Two other factors also point to the conclusion that the Postmaster General is a principal officer. First, the Postmaster General’s tenure is ongoing and indefinite, subject only to firing by the Board of Governors. Secondly, and more crucially, the very nature and scope of the Postmaster General’s duties and powers means the officer has significant independent authority and broad power. The Postmaster General is in charge of overseeing all aspects of daily USPS operations, which include managing employees, hiring and firing them, and determining the price of stamps. These powers are so vast that DeJoy arguably was able to sabotage the delivery of mail throughout the nation. The Postmaster General is as powerful as any head of a corporation or federal agency. 

The Postmaster General

If there is any federal officer who is subordinate to a department head who should be considered a principal officer, it is the Postmaster General. In addition to wielding vast powers and responsibilities, the Postmaster General is unique in being simultaneously subordinate and equal to the other members of the Board of Governors. Recall that the Postmaster General is not only the head of the USPS but a voting member of the Board of Governors. This position is in every way the equal of a Board member except that the others can be fired by the president for cause but the Postmaster General can only be removed by the Board.

The Postmaster General’s status as a Board member may be the clincher for principal officer designation. As Justice Sam Alito argued in a case involving Amtrak, “every member of a multi member body heading an agency must also be a principal officer” because of their equal powers. They each have “unilateral authority to tip a final decision” on a policy matter “one way or another.” Every member means every member, including a member who can be fired by the other members.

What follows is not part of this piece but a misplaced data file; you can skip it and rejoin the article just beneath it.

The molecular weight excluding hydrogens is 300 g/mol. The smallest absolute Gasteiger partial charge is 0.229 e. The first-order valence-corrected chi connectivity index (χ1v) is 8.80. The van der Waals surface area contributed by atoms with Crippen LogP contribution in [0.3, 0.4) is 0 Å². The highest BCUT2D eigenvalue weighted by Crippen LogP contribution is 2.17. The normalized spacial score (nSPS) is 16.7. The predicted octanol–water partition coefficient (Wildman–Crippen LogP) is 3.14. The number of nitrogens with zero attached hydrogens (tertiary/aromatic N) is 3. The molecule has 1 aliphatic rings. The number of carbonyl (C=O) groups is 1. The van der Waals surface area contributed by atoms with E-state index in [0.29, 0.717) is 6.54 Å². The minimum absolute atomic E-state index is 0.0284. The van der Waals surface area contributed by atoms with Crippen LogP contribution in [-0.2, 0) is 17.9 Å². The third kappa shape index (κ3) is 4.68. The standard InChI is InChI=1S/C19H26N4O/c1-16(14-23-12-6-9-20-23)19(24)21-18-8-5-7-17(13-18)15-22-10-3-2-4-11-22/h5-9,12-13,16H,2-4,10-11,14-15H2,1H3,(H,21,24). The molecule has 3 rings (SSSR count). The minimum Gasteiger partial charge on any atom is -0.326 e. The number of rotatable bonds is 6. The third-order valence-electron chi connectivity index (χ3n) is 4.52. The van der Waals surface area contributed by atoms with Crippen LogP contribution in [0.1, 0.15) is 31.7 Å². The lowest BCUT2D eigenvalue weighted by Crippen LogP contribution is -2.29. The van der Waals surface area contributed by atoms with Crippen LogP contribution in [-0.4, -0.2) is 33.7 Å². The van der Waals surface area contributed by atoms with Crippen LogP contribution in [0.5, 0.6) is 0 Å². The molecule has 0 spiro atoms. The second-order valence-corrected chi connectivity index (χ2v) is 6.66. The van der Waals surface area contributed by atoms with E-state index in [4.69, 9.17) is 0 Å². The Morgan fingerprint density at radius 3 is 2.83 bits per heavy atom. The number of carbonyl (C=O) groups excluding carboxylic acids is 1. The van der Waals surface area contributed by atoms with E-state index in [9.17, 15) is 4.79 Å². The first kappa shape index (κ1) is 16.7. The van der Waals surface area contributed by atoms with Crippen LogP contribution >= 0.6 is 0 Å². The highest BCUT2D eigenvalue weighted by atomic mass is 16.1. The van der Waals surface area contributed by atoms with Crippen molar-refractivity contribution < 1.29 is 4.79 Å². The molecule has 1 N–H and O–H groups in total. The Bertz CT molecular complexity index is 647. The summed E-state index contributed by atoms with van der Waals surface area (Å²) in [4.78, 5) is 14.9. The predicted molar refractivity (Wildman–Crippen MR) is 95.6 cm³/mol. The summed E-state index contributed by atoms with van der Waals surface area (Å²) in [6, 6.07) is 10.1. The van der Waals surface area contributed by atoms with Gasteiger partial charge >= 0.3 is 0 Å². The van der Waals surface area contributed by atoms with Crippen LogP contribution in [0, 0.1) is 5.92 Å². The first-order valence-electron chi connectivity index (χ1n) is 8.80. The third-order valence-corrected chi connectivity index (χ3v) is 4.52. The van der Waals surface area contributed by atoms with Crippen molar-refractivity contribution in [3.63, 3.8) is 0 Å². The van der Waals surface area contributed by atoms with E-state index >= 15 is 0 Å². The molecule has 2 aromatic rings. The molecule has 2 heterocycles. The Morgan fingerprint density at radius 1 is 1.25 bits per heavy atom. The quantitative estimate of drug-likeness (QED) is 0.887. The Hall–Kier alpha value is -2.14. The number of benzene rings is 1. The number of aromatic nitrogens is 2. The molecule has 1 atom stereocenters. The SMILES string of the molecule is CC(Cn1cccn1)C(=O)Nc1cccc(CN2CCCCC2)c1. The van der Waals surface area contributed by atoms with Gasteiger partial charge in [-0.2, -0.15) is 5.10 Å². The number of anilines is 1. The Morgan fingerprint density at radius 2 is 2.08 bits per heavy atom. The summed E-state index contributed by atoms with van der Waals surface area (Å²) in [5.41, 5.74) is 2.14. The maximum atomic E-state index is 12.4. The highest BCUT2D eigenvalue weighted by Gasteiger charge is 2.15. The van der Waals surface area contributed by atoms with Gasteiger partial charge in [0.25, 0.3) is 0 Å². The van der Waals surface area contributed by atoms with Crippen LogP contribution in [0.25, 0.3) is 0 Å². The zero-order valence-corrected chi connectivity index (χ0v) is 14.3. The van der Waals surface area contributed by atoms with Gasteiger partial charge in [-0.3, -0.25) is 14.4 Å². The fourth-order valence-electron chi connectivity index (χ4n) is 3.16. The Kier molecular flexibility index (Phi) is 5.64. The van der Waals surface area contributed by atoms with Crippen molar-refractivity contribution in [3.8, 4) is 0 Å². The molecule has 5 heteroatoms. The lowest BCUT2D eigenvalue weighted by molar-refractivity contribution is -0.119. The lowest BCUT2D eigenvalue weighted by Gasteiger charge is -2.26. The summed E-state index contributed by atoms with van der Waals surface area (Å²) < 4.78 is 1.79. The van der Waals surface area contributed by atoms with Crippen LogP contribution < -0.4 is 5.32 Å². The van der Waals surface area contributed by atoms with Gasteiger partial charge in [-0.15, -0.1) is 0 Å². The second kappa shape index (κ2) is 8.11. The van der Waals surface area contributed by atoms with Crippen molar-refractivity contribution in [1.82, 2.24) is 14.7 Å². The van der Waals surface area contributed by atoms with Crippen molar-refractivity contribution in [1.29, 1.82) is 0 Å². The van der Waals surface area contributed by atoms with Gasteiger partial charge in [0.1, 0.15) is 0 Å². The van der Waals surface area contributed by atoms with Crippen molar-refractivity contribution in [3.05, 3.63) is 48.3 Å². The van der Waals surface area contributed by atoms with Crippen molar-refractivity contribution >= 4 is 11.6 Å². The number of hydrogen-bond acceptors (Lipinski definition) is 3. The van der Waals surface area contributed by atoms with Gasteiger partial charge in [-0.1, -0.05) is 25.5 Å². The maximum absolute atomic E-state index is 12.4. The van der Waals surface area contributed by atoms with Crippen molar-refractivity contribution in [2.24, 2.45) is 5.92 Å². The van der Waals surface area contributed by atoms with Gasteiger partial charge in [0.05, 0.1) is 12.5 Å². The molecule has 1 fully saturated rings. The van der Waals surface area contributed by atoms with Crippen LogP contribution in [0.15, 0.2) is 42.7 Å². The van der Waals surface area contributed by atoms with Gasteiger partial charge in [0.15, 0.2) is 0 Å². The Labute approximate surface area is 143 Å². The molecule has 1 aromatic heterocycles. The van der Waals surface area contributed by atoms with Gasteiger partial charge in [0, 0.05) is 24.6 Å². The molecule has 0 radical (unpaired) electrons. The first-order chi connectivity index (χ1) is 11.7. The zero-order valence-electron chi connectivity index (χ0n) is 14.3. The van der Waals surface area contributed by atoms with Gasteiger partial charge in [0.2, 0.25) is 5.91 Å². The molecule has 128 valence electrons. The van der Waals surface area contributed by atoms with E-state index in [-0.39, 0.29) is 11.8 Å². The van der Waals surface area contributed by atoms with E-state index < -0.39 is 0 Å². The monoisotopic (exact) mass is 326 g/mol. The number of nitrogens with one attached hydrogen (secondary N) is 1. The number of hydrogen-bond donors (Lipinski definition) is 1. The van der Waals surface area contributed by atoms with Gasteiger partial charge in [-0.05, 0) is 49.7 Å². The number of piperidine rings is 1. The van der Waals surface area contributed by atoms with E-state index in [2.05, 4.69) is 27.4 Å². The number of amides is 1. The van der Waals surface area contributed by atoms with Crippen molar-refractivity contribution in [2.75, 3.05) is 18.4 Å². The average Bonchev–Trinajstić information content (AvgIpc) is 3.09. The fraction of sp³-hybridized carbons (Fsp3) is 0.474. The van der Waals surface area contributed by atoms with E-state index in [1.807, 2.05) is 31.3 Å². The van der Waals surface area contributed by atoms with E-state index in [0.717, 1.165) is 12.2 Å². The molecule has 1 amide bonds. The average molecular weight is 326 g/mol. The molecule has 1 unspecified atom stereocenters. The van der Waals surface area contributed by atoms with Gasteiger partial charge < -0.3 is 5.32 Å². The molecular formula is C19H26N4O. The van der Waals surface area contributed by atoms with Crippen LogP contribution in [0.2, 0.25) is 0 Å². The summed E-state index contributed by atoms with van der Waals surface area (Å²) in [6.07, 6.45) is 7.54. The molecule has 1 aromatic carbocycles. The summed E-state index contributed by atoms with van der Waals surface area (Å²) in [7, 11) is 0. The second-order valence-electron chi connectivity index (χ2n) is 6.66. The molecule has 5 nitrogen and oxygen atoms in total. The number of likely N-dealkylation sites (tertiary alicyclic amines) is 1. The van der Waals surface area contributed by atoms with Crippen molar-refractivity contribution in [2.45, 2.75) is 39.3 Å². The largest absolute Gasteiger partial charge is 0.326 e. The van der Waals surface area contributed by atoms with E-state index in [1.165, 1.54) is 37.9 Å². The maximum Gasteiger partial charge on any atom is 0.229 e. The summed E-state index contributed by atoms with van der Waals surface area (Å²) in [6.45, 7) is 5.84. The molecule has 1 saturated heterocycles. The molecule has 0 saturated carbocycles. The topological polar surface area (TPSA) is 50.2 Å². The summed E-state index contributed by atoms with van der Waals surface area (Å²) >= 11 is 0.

Because the Postmaster General could and should be deemed a principal officer, the only person who has the power to appoint him is the president. The statute authorizing the Board of Governors to appoint the Postmaster General, then, violates the Appointment Clause. 

The Postmaster General is unconstitutional. 

This caricature of Louis DeJoy was adapted from a photo.

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Reginald Oh is Associate Director of The Loyal Opposition. His primary focus is on issues relating to constitutional law, the protection of vulnerable communities, and the reduction of political polarization in America. A law professor at the Cleveland Marshall College of Law who teaches constitutional law and legal ethics, Reggie’s scholarship is focused on the meaning of equality under the Fourteenth Amendment Equal Protection Clause. His current research focuses on the central role that dehumanization plays in fostering inequality and discrimination, and the possibility for law to counter it.
Reginald is on the Board of Directors for DemCast.


  1. I agree but would go further. Semi-privatizing the Post Office is textually dubious because it’s one of the functions Article I section 8 expressly requires of United States government. If that can be semi-private, what’s next?
    But it’s hard to challenge Congress’ action with no proximate victims. We need qui tam for all significant acts of government. This one can affect elections now that absentee ballots have been more broadly adopted. Review is critically needed.

  2. Re. proximate victims: Anyone whose life-saving prescriptions via mail were dangerously delayed by DeJoy’s’ malfeasance. Get a bunch of such persons together as a class for a class-action suit, or whatever remedy might be applicable. Anyone whose ballot was delayed and disqualified, same/same, deprivation of the most fundamental right in a representative democracy.